Tony Vagneur: Saddle Sore
September 24, 2011
Myths, superstitions, suppositions and otherwise superficially irrelevant trivia have the potential to become the stuff of legend, particularly in Aspen town.
First and foremost, we should be aware of the “Ute Curse,” cast over the land by the retreating Utes (attributed to various Ute chieftains depending in which part of Colorado you live), which says something like “though the white man may take this land, it and everything on it will never make him happy and his endeavors will forever fail …” Some say the curse goes on to describe that those who visit this area will never leave, or are destined to return if they do. Tough stuff, except the never leaving part. Ask any ski bum.
While we’re on the Utes, let’s clear up another misconception. The Ute Indians did not start forest fires in an attempt to drive off settlers in the Aspen area. It’s a convenient story concocted by whites to defer responsibility for the woodland infernos that did occur. If you think about it, there were miners scrambling all over these mountains, looking for riches of silver and gold, building campfires, smoking tobacco and otherwise taking chances. Also, to shore up the many mines that were producing ore and to provide lumber for spontaneous civilian development, there were logging camps and sundry sawmills (utilizing steam boilers) located everywhere in the high mountain forests surrounding Aspen. Tragically, at least in hindsight, there weren’t any Utes living in the Roaring Fork Valley after 1879.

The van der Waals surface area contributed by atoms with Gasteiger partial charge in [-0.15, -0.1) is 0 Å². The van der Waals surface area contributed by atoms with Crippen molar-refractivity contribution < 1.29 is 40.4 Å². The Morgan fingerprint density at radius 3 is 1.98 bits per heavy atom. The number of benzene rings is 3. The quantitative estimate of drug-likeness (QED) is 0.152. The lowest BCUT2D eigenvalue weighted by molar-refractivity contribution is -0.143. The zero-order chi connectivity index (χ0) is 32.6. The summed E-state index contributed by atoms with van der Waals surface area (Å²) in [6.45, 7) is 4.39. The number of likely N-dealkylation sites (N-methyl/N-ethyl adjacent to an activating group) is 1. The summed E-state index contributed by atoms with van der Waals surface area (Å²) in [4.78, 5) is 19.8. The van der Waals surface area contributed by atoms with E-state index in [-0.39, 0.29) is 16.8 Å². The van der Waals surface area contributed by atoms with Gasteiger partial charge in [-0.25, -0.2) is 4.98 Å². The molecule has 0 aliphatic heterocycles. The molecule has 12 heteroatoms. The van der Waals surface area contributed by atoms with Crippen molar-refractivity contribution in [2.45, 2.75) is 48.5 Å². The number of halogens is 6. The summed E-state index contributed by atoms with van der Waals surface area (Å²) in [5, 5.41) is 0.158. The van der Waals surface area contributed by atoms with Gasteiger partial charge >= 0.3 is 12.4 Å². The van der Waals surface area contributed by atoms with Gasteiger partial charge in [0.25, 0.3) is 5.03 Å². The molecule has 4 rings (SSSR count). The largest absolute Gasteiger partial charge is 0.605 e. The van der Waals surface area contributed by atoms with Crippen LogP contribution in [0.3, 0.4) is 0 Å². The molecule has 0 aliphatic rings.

How many times have you heard it said that a honeycomb of silver mine tunnels exists under the town of Aspen, ready to cave in when conditions are just right? How many people have you talked to that claim to have walked and belly-crawled through that labyrinth of human labor and genius? Old maps of mining activity in the area clearly indicate that a couple of tunnels may have been excavated under parts of the East End. End of story.
This, of course, brings up the fable of the Glory Hole, which used to be located under Glory Hole Park, and probably still is. Some say it swallowed up several steam engines as it sunk, along with the attendant rail cars. Balderdash! It really wasn’t that deep of a dent, and when we were kids it was known as the “Snake Pit,” as it seemed to have a steady population of garter snakes. The sides were partially lined with trash, but the town fathers had put an end to that rather quickly. In years past, there have been sinkholes of similar size on various agricultural properties in the valley, none of which have gained the same notoriety. Perhaps that’s due to a definite lack of exposure?
My friend Romeo brings up the notion that Aspen’s original survey does not line up exactly with the points of north and south. If you stand in Gondola Plaza, such discrepancy is clearly demonstrated by the placement of a large arrow in the concrete, delineating true North. The streets are definitely off-kilter from the established rules of laying out a township.
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With the urgency and devious nature of the land grab engineered by B. Clark Wheeler and Charles A. Hallam in their takeover of Ute City (to create Aspen in 1880), magnetic north could well have been used rather than true north, a surveying no-no. In addition, charting equipment in those days was not of the highest technological standards, from which evolved today’s surveying edict which states that if the original land measure is off somewhat, that’s the way it shall forever stay. A common sense and simple way to deal with errors.
When it comes to myths and reality, it’s kind of like kicking tires and digging up bones. Not everything coincides with what we’ve been told, and we would do well to remember David Bentley’s insightful take on the matter: “Any lawyer will tell you that if two people tell the exact same story, they are both lying.” This writer likes to characterize the perpetuation of such stories as the propagation of inert minutiae.
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